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Run like the wind: Why we like sprint training

There’s HIIT, and then there’s SMIIT, oh, and there’s also this thing called Tabata, too.


Don’t worry about it. You’re not the only one. These terms all refer to types of high intensity training that can give you results as fast, or even faster, in a shorter time, than conventional cardiovascular exercise. Instead of plodding away for 45-60 minutes on a treadmill or elliptical, or with a slogging jog on your local bike paths, the idea is that you can get great results with even just a few minutes of intense physical activity, a few times a week.

Remember wind sprints?

We are personally fans of one form – sprint training. Back in high school, they called this wind sprints.

With sprints, it’s easy to push only so hard as you are able, given your current state of fitness, and build from there. It’s as simple as run hard for 30 seconds, walk for 30, and then repeat. Start with doing that five times. Next time, try to do it six times, pushing yourself just as hard each time. You might be surprised how effective this can be to drive your fat loss and improve your cardiovascular capacity.

With the spring weather here, another way to do it is head to your local soccer field. Run the length of the field as hard as you can, then walk back as your rest. Work up to doing this 10 times. Remember, your only rest throughout is the walk back to your starting point.

This isn’t just about cardio and fat burn. Sprinting recruits big muscles – your legs, your glutes, and your abs. These muscles get a much more intensive workout from sprinting than they will from walking or jogging at a constant pace.

Sprinting isn’t a lengthy workout, but it is a demanding one. Make sure you spend 10 minutes warming up and stretching out first to make sure you don’t pull something.

So what is HIIT, SMIT and Tabata?

HIIT stands for high-intensity interval training. Sprint training is a form of HIIT. But you can take any exercise that recruits big muscles and pushes your cardiovascular capacity – running, squatting, leg presses on a machine, what have you. This is about volume – not how much weight you can move. Do the exercise almost as hard as you can for 20-40 seconds, then rest or do it an easy pace to recover for 20 or 30 seconds. Repeat as often as you want.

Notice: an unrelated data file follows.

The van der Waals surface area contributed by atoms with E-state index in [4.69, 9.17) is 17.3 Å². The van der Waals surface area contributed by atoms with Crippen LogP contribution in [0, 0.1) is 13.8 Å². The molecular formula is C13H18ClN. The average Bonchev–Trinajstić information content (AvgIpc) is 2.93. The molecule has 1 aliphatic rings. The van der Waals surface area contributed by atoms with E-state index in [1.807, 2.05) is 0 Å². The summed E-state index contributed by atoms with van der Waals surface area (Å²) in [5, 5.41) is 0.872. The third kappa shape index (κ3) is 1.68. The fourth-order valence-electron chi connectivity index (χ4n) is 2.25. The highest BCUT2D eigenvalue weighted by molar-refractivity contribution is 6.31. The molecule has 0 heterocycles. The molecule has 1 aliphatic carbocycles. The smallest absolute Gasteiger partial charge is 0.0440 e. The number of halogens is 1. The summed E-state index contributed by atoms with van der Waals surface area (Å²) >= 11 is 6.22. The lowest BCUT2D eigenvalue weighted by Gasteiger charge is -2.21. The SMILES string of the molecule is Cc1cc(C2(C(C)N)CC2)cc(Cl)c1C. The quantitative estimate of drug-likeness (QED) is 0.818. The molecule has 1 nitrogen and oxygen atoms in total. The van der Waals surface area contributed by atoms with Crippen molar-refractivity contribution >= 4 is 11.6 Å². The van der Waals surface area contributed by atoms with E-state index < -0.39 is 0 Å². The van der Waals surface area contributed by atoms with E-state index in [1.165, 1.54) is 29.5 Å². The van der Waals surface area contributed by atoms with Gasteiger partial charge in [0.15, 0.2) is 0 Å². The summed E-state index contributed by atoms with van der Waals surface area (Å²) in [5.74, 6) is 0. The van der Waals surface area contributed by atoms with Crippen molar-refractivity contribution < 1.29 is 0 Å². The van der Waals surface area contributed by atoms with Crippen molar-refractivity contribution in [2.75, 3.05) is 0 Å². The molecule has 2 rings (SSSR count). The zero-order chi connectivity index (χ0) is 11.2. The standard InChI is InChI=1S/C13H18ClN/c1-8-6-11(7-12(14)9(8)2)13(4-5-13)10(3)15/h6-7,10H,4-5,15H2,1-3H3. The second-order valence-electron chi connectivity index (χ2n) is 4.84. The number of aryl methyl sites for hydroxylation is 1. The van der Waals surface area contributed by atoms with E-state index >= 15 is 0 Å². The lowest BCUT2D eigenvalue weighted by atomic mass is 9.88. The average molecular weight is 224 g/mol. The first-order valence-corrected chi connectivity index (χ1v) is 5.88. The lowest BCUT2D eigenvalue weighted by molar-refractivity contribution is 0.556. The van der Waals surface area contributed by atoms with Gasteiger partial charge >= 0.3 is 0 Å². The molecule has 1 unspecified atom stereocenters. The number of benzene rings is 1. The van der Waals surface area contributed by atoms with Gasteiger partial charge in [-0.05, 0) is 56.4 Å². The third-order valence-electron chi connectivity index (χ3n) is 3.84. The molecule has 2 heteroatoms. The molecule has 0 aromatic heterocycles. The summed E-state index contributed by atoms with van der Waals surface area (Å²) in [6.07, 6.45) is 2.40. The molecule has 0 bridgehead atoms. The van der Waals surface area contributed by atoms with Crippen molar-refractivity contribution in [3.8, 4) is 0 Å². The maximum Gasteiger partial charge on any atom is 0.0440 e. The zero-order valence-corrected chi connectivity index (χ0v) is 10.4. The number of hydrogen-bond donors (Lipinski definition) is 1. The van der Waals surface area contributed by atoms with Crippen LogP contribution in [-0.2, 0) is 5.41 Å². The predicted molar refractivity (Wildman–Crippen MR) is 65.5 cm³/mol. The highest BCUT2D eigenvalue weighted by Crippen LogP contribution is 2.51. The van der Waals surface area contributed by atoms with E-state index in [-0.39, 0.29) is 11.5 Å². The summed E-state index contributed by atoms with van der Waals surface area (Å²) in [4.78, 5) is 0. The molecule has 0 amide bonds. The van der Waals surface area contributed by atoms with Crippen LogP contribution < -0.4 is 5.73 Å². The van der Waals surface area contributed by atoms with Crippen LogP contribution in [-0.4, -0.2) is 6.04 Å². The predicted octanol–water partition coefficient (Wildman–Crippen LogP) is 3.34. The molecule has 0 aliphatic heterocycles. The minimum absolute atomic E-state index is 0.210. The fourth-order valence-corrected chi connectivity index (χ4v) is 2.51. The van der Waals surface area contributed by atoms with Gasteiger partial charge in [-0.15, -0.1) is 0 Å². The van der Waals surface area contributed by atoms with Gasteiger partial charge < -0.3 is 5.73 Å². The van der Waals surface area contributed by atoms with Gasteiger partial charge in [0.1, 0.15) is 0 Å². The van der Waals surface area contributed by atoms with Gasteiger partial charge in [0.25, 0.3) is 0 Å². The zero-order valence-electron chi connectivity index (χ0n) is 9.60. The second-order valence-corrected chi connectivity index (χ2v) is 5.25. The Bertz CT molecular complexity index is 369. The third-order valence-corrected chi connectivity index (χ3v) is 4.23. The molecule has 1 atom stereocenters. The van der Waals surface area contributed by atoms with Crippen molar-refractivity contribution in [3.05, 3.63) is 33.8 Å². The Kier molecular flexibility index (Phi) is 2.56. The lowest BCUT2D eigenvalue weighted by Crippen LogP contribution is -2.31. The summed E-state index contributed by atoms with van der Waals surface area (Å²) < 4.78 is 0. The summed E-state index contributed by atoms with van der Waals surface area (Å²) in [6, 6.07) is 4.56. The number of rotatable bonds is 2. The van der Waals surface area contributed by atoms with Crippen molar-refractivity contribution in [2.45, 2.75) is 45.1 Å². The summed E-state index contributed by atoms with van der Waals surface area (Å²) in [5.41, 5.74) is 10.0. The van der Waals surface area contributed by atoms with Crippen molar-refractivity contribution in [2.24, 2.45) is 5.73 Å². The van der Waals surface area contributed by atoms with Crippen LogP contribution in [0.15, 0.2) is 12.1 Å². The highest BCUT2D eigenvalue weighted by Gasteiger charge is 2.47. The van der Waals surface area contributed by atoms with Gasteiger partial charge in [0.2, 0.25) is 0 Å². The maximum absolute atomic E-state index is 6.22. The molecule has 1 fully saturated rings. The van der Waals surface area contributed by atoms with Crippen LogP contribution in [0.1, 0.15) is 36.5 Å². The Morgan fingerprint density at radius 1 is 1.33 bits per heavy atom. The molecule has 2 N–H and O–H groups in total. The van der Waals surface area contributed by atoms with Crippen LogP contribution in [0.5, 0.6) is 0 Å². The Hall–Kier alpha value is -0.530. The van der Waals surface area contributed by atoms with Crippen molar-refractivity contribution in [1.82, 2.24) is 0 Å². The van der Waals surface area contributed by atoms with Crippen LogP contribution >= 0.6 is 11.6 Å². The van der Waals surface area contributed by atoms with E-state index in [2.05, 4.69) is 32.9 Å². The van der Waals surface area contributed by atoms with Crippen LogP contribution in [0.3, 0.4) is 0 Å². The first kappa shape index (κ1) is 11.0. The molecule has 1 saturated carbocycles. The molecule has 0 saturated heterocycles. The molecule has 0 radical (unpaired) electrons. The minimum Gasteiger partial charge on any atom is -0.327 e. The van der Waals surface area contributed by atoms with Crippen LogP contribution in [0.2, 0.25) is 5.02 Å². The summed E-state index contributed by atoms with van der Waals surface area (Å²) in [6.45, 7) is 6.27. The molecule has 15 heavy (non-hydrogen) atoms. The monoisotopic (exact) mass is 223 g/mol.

SMIT stands for supramaximal interval training. It’s similar to HIIT, but with higher intensity intervals and longer rest periods. You do exercise as hard as you possibly can for that intense interval, and rest (really rest) for up to two or three minutes.

Tabata is a form of HIIT that was developed for competitive athletes. It’s not for the faint of heart or the beginner. It consists of eight rounds of ultra-high-intensity exercises in a specific 20-seconds-on, 10-seconds-off interval.

Find what works for you

This kind of training should be combined with a routine of resistance/weight training to also build lean muscle mass. As we’ve said before, the more lean muscle mass your body has, the faster it burns energy for weight control, even while you’re sleeping.

Which means the most effective fitness routine is one that combines resistance training to build muscle, with some form of cardiovascular training, such as sprint training. Four workouts a week, two and two, is a good place to start.

*Please consult with your family Doctor before engaging in any new fitness routine to be certain it is right for you.*

0 Join the Conversation

  1. Beth MacQuarrie says
    Mar 30, 2016 at 2:21 AM

    Good article. I had seen some of these acronyms recently but did not know what they meant. I have just started a run/walk program at much lower intensity. One minute running to four minutes walking to start because I am so out of shape! (or rather, in the wrong shape lol) Thanks for the info!

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